I argued in chapter one that the category “metic” classes free, economically diverse men and women, and their children born in Athens. The metic’s figuration in the Republic, then, need not function to secure the binaries (citizen/slave, native/foreigner, mass/elite, male/female) that scholars traditionally use to articulate Athenian membership politics. For the metic troubles each one. When readers fail to grant this disquieting in-betweenness to the metic, they are assimilating its figuration to one of two dominant categories: foreigner/anti-citizen or quasi-citizen/citizen. They oscillate between positioning the metic at the outer limits of the political (like the foreigner, a symbol of pure externality) or assume, as they do with Cephalus, that the metic is so much like a citizen that his figuration in the Republic does not signify de-privileged membership. This interpretive habit culminates in an elision of the metic’s particularity and amounts to reading past the metic altogether.
To spell out this argument and explore its political theoretical stakes, the remainder of this section looks carefully at what we might call a hermeneutics of assimilation. Without appreciating the sense in which the metic constitutes the outside that is permanently within the polis, readers inadvertently enlist this figure in support of an autochthonous ideal: the notion that there is a stable inside and outside to begin with. Once his metoikia is restored to the Republic, Cephalus emerges as a powerful example of a precarious liminality: he is citizen-like only because he is first and foremost a metic and thus illuminating not of what democratic citizenship means juridically but of what it is always in danger of becoming (in practice).
Ruby Blondell’s chief concern in her engaging and wide-ranging study of Plato’s dialogues is to make a case for the philosophical importance of their literary features. Her reading of the Republic raises a number of crucial details about the real Cephalus and his family but ultimately turns away from addressing how these matters of historical context bear on the political or theoretical meaning of these metics in the Republic. She writes:
The historical Kephalos was not an Athenian citizen but a wealthy Syracusan who had settled in Attica with his sons as a resident alien or metic. This particular metic family was unusually well known as such, thanks to its victimization by the Thirty Tyrants. In socio-political terms, this status is an ambiguous one. Metics were not, of course, enfranchised members of the polis, and were sometimes viewed as a kind of “anticitizen.” As such they were associated with crafts, banausia (manual work) and money-making. The setting of Republic at Peiraeus recalls the fact that metics could not own property within the city walls of Athens without special dispensation … Many, like Kephalos, were not only wealthy but well-connected. Plato never mentions that Kephalos and his family are foreigners, and in real life they seem to have moved in the highest Athenian democratic circles.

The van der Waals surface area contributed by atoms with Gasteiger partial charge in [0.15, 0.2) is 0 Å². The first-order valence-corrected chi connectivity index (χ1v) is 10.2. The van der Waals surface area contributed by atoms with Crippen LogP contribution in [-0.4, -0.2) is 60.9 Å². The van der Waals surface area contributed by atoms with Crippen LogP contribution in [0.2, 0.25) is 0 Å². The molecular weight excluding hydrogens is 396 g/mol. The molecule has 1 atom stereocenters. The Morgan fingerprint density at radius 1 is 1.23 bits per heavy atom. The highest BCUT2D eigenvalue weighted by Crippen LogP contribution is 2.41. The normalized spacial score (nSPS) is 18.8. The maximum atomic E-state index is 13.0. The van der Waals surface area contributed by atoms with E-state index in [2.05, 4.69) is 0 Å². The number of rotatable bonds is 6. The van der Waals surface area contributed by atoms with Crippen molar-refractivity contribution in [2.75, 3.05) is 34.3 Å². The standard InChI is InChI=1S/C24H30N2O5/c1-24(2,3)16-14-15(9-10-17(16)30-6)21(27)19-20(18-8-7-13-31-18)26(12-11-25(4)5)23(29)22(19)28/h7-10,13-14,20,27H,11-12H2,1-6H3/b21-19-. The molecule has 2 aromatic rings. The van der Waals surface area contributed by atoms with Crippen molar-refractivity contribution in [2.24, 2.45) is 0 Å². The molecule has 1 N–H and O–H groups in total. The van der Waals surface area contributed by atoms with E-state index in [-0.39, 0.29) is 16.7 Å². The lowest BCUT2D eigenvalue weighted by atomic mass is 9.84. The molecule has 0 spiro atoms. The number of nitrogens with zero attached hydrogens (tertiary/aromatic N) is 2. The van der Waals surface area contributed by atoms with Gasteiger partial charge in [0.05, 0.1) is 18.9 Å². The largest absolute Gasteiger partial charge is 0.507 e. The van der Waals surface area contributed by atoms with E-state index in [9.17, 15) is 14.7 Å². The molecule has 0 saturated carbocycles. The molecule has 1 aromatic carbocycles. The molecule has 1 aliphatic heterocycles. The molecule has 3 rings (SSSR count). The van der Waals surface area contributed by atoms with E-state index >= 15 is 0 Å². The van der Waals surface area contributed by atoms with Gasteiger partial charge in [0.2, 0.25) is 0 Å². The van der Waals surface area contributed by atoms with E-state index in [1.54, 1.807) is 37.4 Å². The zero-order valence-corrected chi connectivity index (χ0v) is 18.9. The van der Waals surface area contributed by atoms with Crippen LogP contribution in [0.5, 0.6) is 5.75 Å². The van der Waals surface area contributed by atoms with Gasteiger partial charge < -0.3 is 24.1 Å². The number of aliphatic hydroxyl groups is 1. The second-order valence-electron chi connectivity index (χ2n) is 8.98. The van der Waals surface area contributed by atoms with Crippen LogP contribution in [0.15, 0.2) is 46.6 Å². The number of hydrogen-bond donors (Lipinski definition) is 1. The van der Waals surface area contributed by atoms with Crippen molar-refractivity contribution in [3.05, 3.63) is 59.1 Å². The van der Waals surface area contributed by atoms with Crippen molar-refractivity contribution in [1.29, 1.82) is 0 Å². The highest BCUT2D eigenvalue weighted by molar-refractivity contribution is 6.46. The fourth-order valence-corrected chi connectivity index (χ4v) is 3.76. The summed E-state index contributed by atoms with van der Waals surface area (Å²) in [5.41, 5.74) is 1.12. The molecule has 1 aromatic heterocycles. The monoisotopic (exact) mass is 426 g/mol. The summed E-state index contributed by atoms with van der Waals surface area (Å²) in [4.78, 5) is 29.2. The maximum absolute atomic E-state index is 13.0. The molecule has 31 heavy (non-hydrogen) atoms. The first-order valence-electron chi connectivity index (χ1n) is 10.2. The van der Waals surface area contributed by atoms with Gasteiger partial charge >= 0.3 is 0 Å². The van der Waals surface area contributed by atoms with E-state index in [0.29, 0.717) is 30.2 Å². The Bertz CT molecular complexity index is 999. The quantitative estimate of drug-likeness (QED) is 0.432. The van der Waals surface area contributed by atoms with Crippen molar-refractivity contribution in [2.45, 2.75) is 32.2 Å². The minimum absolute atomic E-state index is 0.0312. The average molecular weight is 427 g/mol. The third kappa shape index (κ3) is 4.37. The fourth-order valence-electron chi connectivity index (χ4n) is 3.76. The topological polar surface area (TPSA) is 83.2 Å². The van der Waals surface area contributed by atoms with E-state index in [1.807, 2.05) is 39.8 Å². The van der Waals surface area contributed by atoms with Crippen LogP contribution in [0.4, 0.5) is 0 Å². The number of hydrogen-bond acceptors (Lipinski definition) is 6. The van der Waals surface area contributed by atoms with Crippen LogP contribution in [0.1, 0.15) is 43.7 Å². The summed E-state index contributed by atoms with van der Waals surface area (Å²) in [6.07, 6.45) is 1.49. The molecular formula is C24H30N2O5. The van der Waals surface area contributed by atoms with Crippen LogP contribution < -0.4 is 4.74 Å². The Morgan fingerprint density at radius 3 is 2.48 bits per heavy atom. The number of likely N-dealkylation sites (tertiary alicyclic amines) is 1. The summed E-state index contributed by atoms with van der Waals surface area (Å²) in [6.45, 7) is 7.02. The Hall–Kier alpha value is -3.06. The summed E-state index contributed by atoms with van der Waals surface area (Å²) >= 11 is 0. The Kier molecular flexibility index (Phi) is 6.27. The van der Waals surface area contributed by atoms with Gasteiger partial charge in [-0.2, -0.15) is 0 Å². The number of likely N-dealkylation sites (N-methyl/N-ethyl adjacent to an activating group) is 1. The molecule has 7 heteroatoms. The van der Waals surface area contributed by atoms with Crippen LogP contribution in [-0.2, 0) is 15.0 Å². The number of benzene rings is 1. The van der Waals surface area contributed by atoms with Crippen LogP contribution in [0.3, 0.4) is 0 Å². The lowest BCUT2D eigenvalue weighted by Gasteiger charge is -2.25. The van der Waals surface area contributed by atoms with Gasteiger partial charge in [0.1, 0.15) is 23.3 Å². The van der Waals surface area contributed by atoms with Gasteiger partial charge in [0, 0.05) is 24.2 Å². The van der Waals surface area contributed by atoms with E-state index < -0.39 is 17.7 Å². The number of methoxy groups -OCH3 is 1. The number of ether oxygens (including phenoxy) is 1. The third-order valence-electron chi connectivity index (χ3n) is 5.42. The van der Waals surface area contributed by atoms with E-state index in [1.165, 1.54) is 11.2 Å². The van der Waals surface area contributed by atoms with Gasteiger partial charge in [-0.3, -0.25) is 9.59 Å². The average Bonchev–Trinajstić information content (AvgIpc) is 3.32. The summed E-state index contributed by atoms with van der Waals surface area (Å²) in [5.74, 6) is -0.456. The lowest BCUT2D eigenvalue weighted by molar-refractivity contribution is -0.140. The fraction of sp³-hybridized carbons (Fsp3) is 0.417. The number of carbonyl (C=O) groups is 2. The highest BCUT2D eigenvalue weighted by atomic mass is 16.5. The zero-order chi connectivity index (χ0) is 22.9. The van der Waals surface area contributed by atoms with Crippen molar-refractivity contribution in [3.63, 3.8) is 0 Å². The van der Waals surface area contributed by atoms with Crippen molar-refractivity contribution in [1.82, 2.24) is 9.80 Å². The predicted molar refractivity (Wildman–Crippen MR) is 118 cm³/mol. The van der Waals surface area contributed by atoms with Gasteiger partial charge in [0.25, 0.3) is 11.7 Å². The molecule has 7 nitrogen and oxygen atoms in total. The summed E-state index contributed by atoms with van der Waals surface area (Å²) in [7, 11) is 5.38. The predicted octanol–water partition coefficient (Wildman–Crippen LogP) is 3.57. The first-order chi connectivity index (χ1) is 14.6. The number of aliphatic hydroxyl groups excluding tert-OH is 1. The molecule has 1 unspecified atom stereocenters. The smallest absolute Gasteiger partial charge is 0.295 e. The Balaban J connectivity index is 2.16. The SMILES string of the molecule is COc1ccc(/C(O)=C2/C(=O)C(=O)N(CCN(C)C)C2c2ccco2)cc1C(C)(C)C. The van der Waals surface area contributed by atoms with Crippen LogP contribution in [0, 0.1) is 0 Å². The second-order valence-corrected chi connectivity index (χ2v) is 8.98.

Elsewhere in the discussion Blondell stresses the de-privileged standing of this family—the “setting” in Piraeus, she adds, “emphasizes rather their status as outsiders”—but she concludes nonetheless that the family that provokes the Republic is especially difficult to categorize because of their money and their influence. What makes Cephalus’ classification indeterminate for Blondell is not the messiness of metic status. (Recall that in her view metics are anti-citizens.) The difficulty concerns the family’s exceptional biographical details, which Blondell takes to mean that Cephalus transcended his metoikia. Despite the eventual execution of his son Polemarchus by the Thirty in 404 BCE, Cephalus’ family is assumed to have mitigated the un-salutary effects of their precarious status by socioeconomic means.